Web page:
María Vicente breaks her Achilles tendon at the World Athletics Championships in Glasgow | Sports


Pink sneakers. Street 3. The last one to bend down. First out, a few hundredths too early. Null output. The warning, obviously, as she always repeats, is a good thing that calms her down. She balances his anxiety with her desire. Deep breaths, agitated heart that calms down. Second try. The last to bend down and stretch her long, muscular legs over her heels. The first to arrive, five hurdles, 60 meters, 8.07s. Her best ever mark in a pentathlon. Accelerating towards them, the support foot already launched, killing the synthetic material, bouncing hard, and jumping again. 1,113 points, 45 more than Noor Vidts, the rival. It is 10.15am in Glasgow’s eerily bright blue sky above the covered pavilion.

Thus began María Vicente’s journey towards the gold medal in pentathlon that she hoped to achieve 11 and a half hours later.

Perfection is a razor’s edge.

The Achilles tendon, so elastic, so strong, so fragile, destroyed it.

White shoes. 11.30 the same morning in the same bright Glasgow. High jump. 1.67 meters on the first try. Safe, fast. 1.70 meters on the second attempt. On a catwalk, above, Ramón Cid, his coach, analyzes and approves. Smile. Next to her, María José Vicente, the mother of the athlete who marvels at the agile speed and silent softness of a feline, smiles watching her fly. At last. Her big moment after a few vicissitudes. The bar is already at 1.73m. After her usual first jump, like a dance, in her place, María Vicente, in a short race, launches herself towards the obstacle. Rhythmic. Left, right, left. One support, two, three and oh! A shout. Her leg fails. Without even trying to push off of her, María Vicente collapses onto the mat, her left leg in the air, her hand above her ankle, where it inserts into her Achilles tendon, where her soleus is. . Her head and half of her body resting on the mat, so soft, so cozy, the perfect athlete cries her eyes out. “Please don’t let it break me,” she is seen saying. “I put the support in and I heard a crack,” she explains later. “Something has gone up. You just have to add one plus one and see what has happened. Well, I don’t know, I’m still shaking, a little in shock, seeing them coming.”

Minutes pass. On the catwalk, Cid watches María Vicente’s steps and her sudden end over and over again in slow motion on his iPad screen. “It could be the Achilles tendon,” he says in a low voice, as if he feared that saying it loudly would make it a reality, as if he feared that it was true that the athlete who has suffered so much to reach her moment would suffer one of the most feared injuries. for any athlete, operating room and long months of recovery. The expert’s view did not deceive the coach, 69 years old, so many things seen, analyzed, discovered.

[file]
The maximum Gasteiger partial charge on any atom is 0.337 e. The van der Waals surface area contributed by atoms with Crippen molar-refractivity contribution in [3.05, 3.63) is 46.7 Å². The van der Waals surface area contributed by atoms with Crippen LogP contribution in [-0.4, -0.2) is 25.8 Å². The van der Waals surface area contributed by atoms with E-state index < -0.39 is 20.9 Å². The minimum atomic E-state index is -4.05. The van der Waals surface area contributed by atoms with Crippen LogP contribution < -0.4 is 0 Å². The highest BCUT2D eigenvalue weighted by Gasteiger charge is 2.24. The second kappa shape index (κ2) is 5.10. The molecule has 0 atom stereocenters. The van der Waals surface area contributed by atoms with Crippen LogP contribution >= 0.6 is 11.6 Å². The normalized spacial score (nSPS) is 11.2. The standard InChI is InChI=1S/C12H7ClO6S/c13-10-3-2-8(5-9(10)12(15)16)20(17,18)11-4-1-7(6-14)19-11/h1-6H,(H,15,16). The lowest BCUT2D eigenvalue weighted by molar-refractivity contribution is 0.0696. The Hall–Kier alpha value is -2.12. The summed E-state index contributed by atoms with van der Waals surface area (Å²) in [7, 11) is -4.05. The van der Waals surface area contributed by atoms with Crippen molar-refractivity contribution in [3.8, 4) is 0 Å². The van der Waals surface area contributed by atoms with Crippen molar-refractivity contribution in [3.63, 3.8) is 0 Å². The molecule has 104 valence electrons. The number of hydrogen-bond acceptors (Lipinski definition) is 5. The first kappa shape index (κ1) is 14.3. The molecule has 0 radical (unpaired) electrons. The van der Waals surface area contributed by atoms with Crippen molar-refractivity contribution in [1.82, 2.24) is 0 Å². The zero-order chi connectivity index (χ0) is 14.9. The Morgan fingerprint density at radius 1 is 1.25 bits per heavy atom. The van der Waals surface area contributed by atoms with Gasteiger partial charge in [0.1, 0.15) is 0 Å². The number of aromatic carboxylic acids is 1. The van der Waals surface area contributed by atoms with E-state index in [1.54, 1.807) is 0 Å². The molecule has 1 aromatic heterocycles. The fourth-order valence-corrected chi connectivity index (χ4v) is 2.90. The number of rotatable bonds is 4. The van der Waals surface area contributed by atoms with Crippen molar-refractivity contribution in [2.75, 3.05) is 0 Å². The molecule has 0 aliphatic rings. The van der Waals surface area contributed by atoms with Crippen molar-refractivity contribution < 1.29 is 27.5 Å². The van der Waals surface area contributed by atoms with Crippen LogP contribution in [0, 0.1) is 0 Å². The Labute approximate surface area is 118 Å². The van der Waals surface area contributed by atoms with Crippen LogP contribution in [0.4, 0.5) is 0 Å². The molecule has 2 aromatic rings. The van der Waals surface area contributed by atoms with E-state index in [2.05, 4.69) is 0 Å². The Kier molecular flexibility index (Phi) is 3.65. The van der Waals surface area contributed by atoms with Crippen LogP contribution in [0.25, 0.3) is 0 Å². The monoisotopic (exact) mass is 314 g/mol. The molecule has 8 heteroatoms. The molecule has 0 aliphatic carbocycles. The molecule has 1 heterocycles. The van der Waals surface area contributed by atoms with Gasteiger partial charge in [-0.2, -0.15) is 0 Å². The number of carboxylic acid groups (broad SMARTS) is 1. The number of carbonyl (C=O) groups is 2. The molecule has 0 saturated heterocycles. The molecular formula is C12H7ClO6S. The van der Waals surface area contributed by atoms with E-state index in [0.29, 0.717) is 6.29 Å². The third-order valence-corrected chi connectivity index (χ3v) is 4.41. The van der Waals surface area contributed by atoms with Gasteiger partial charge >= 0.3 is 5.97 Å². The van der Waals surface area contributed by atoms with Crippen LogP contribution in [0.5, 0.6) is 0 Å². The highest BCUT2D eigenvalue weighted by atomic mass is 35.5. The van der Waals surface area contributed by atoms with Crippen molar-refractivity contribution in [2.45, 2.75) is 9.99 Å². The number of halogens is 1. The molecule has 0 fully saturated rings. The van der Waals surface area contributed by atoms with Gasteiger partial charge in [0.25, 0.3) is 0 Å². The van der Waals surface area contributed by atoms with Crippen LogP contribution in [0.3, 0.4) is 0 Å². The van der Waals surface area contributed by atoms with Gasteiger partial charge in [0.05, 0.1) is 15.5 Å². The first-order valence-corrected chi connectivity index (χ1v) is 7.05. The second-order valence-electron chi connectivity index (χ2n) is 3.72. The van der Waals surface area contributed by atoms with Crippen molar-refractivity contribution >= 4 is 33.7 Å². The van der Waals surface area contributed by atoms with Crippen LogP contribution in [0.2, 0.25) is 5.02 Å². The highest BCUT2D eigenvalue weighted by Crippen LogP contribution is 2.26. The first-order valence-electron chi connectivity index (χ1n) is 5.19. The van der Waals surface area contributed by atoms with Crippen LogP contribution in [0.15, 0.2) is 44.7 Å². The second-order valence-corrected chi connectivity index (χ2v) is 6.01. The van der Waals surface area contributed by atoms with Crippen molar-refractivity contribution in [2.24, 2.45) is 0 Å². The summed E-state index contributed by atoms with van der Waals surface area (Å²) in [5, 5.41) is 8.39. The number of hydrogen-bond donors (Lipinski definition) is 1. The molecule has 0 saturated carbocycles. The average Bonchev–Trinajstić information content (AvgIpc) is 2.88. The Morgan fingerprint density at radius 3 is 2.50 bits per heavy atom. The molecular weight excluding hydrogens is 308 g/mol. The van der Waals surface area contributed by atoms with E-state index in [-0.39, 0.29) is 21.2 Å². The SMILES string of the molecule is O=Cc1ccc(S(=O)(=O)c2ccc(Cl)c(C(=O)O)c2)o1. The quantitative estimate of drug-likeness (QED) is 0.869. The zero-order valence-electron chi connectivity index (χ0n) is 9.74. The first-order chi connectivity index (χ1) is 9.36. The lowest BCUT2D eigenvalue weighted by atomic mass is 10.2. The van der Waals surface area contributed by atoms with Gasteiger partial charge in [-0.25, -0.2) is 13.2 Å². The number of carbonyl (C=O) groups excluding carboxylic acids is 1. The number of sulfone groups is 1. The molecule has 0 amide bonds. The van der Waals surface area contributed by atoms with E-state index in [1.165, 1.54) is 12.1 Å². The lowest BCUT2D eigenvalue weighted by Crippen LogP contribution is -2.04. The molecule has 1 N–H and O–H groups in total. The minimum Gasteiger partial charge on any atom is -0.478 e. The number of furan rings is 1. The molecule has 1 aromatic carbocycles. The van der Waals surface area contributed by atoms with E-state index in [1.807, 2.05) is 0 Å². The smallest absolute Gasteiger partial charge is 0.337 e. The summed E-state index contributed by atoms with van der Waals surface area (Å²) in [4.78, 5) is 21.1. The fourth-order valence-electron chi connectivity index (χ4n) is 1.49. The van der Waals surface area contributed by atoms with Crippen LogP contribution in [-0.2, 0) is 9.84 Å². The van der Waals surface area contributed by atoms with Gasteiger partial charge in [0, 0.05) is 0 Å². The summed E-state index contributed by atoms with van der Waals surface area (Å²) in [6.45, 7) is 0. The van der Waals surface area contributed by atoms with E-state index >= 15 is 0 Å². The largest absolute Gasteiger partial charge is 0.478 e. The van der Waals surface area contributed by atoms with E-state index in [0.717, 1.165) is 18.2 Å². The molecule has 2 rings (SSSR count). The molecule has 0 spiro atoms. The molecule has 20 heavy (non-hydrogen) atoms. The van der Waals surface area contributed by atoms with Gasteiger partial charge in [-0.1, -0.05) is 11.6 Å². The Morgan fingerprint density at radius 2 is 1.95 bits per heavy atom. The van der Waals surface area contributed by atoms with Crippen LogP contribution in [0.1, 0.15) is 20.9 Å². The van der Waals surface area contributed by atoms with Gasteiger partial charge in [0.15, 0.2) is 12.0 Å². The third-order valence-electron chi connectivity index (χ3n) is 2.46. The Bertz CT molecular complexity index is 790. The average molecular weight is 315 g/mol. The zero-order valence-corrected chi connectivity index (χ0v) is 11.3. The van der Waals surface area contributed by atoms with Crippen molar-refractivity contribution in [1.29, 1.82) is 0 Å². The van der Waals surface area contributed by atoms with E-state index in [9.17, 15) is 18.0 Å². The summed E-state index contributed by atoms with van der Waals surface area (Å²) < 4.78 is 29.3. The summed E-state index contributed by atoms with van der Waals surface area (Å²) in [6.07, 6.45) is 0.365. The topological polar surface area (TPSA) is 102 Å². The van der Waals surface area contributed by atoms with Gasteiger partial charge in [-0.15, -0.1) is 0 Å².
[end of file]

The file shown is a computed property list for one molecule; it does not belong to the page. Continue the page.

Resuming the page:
Below, on the court, Christophe Ramírez and Miquel Ángel Cos, doctor and physiotherapist of the Spanish federation, wrap María Vicente and lay her on a stretcher, and thus, amidst rueful applause and tremendous pain, they leave the court that should have been was his great success. She was the favorite. The blue bib of the best specialist of the year. She had swept the fences. Nothing could stop her. The route was laid out. Glasgow, Rome and its Europeans, Paris and the Games of it. All evils were a memory. The insidious injury to the insertion of the rectus femoris that in February 2022 slowed her progression for almost two years, the frustration of the World Cup in Budapest, where she was close to the final in length and triple.

The nightmare, again, She parades in front of María José Vicente, her mother, who hugs those who want to comfort her, and cries. “It’s not fair, it’s not fair,” she repeats. “When she was at her best, she has worked and fought to be here.”

Half an hour later, in a wheelchair, next to the doctor, next to Raúl Chapado, the president of the federation, her eyes broken with tears, the best Spanish athlete broken, María Vicente speaks to the press. “I don’t know if I’ll be able to say this quickly and be understood well. From what has been seen in the medical services, it is a complete rupture of the Achilles tendon,” she announces with a voice that she tries to keep firm, but that breaks into sobs. “When we talk to Dr. Jordi Puigdellívol, who is the one who operated on my quadriceps rectus femoris and I have had a very good recovery and I trust him 100%, they will take me to Barcelona to have surgery and start rehabilitation. I know it will be harder than the last time and I can only face it with energy and as much positivity as possible. Rest assured that I will return. I hope stronger, because I am already stronger than ever.”

All around, a funeral home atmosphere, and many words, and comfort in the air. “Much better for it to be a complete tear,” explains Christophe Ramírez, the team’s doctor, who estimates that within 10 months María Vicente will be ready for the next indoor season. “This way the operation will go better. Elongation, suturing and like new.” Nobody wants to remember the finished careers of athletes broken by one of the most feared injuries. The Achilles tendon is the tissue that signals the chosen athlete, the jump, the bounce, the reactivity, the class, the style. “The only doubt,” adds Ramírez, “is whether it will return to the same wonderful ankle it had until now. If he were a soccer player, it wouldn’t be a problem, and for hurdles or speed it won’t affect him either, but for jumps… Will he go back to dribbling like before? ”

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